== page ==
The Campaign article refers to Twitter's NFL deal, but then also mentions Premier League football. It may be a picky point, but it's worth mentioning that Twitter doesn't own any Premier League rights. It is the channel through which users can see goals after they have been scored and highlights of games via Sky Sports. I don't want to be a party pooper here, but I -- and I'm sure many others -- already get access to this content via Sky's stand-alone "Football" app.
Other than that there is a mention of the Melbourne Cup which, I guess, might attract some interest. I have no idea whether it's available online via a sports channel but there would certainly be interest from serious racing fans, particularly Australians living abroad.
It could be just me, but what exactly do Twitter and its users get out of any of this? I've had my fair share of live video experiences on Twitter and Facebook and they are usually pretty lame pieces of shaky footage. Even coverage by a professional tv station or big brand can leave a lot to be desired, even if there are thumbs up and emojis flying across the face of the screen. I just thought there was an unwritten deal. Professionals video something and then show us the best bits? It saves us time, and we get to snack on what went on rather than have to endure the whole thing.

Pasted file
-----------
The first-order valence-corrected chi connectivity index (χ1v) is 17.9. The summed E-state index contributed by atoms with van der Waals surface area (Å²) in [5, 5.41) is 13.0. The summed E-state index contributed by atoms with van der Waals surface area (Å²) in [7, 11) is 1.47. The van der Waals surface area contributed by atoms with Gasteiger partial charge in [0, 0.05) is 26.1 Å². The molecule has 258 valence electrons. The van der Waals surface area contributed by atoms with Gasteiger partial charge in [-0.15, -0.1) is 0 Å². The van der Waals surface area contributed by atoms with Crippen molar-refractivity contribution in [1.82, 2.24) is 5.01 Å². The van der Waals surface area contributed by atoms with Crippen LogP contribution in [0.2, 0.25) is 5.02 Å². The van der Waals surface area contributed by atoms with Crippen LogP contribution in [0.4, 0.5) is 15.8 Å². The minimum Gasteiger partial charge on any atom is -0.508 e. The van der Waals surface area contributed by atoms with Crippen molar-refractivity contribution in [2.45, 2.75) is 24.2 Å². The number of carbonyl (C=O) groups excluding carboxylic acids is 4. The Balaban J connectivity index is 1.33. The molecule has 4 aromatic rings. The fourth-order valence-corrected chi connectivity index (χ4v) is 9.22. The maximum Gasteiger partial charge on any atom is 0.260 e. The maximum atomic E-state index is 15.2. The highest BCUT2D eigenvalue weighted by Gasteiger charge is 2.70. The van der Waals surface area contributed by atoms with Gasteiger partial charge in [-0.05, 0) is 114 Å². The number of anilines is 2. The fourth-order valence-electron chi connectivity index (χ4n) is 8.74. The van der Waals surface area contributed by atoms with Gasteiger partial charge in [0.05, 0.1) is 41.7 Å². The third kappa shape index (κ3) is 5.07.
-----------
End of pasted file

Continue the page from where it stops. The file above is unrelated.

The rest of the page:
It's different with captivating live events, but why would anyone need Twitter for something they can get elsewhere? OK, so maybe the NFL deal will get fans outside America checking in on the action. Again, I wonder if this is not going to be coverage available elsewhere. Why would people go to Twitter and sift through all the detritus in their feed to find the live coverage?
Maybe this will work for niche events that don't get coverage either on television or through a well-known broadcaster's Web site or app. It will also appeal to big brands that want to cover live events, such as a fashion catwalk show, but this can already be done via Twitter and Facebook.
Am I missing something, then? What live event would you turn to Twitter to view? What unmissable action is out there waiting to be snapped up? Isn't the answer that the major big sports events, at least, are spoken for and the material that will pull in the big numbers is already watchable elsewhere? If it is made available, won't it be a case of rights holders using Twitter as another channel?
It's a cliche, but it's very true. Content really is king, and if you don't own any rights to it, but are simply the window through which it can be viewed, it's hard to imagine live events constituting any part of a turnaround at Twitter.